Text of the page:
At first glance, obesity may appear to be an easy problem to resolve. After all, most people may believe the answer lies in eating fewer calories and exercising more. While these are definitely helpful, obesity is an incredibly complex issue, and involves a number of factors ranging from genetics to socioeconomic status. So can antibiotics help?
This month, The FDA approved a device that promises quick weight loss in minimal time and it has many physicians furious. The device is called AspireAssist and it's appalling. a tube is surgically implanted into the patients stomach using a port valve, which is an opening just above the belly button that can be opened or closed to drain food. Let's discuss the implications of all this.
There has been increasing interest in the use of a sugar-sweetened beverage tax to curb the burden of obesity in Canada -- call it a 'pop tax' if you like. A recent Senate report on obesity in Canada recommends assessing the possibility of a sugar-sweetened beverage tax and points to the high rates of taxation on tobacco products as a successful example worth imitating. But have taxes on tobacco products been as successful as is often claimed?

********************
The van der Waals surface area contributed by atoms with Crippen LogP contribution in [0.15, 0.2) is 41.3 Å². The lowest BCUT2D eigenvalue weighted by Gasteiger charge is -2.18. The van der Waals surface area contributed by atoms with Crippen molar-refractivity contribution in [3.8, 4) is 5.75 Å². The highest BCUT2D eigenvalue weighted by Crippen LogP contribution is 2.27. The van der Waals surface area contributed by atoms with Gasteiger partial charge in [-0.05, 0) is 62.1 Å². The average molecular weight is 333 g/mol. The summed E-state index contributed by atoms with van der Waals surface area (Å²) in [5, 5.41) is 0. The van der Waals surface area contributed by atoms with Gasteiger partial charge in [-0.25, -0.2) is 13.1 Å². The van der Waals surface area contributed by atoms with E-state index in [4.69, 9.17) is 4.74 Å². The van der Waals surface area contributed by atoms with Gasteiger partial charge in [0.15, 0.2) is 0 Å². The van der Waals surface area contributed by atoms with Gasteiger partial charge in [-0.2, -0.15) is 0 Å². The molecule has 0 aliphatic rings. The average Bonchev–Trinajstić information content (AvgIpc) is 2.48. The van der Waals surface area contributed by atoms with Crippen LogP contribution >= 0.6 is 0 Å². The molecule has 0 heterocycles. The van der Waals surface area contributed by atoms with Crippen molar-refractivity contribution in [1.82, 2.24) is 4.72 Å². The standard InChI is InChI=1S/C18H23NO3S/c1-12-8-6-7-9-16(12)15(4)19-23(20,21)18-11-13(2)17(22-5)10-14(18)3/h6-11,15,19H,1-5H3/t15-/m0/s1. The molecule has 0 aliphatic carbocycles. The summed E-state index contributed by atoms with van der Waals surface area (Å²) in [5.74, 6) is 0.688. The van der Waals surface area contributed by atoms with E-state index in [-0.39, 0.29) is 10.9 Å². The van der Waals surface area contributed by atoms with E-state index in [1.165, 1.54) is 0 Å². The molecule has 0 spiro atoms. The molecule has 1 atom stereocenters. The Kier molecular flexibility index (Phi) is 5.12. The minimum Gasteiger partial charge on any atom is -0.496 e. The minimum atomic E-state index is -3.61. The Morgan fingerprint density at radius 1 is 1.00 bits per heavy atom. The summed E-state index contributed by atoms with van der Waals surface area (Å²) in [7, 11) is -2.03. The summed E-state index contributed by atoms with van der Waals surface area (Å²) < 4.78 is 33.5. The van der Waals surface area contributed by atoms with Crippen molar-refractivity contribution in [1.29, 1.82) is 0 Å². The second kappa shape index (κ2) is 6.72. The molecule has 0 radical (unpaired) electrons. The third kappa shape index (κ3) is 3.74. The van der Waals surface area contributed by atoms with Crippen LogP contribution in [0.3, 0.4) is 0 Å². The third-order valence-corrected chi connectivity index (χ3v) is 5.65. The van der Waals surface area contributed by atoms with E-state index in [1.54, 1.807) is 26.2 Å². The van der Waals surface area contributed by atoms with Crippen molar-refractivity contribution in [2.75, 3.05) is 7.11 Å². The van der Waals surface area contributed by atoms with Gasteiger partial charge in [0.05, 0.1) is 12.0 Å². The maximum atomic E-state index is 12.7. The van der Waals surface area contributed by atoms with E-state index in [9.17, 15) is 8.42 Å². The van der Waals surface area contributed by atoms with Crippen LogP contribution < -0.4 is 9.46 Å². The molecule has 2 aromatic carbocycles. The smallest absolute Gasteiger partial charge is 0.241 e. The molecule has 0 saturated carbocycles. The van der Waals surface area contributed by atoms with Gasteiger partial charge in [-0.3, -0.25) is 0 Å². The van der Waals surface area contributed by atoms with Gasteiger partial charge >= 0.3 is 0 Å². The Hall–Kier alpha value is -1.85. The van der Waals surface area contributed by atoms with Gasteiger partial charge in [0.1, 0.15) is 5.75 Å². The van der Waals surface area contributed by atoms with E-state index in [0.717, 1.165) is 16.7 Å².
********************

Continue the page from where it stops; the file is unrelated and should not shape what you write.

What were once staples of daily living in our communities -- butchers, bakers, fishmongers, and greengrocers -- are now seen as inefficient when large chain grocery stores deliver all-in-one convenience. But "fast and convenient" has weakened our communities. As the African proverb says, "If you want to go fast, go alone. If you want to go far, go together."
More than twice as many kids are driven to school these days compared to 25 years ago, and that's having an impact on everyone. In a study released April 5 by Metrolinx, the Greater Toronto and Hamilton Area's transportation planning agency, researchers found a decline among youth in the use of physically active modes of transportation to commute to school over a 25-year period. And this has huge implications for the future of Toronto.
The food industry is notoriously misleading, undeniably corrupt, and has the one of the largest revenue streams in the world. Coca Cola has lobbyists in Washington, and the meat industry makes no bones about being in bed with the political process. Despite our leaps and bounds in medical science, why can't we effectively tackle the obesity epidemic?
Canada is dealing with an obesity challenge. At the moment, one in four adults and one in ten children are defined as being obese. One might believe the answer to obesity is simply to eat less and exercise more. Yet, over the last few decades, researchers have learned this condition is far more complex than initially believed.
They're coming first for your devilish Coca-Cola and Pepsi. But they aren't stopping there. They also want taxes on sugary fruit juice (you sinister Sun-Rype suckers!), and anything else that tastes slightly better than water. It won't end -- because big government types truly believe higher taxes can solve every problem -- there's no evidence it will work.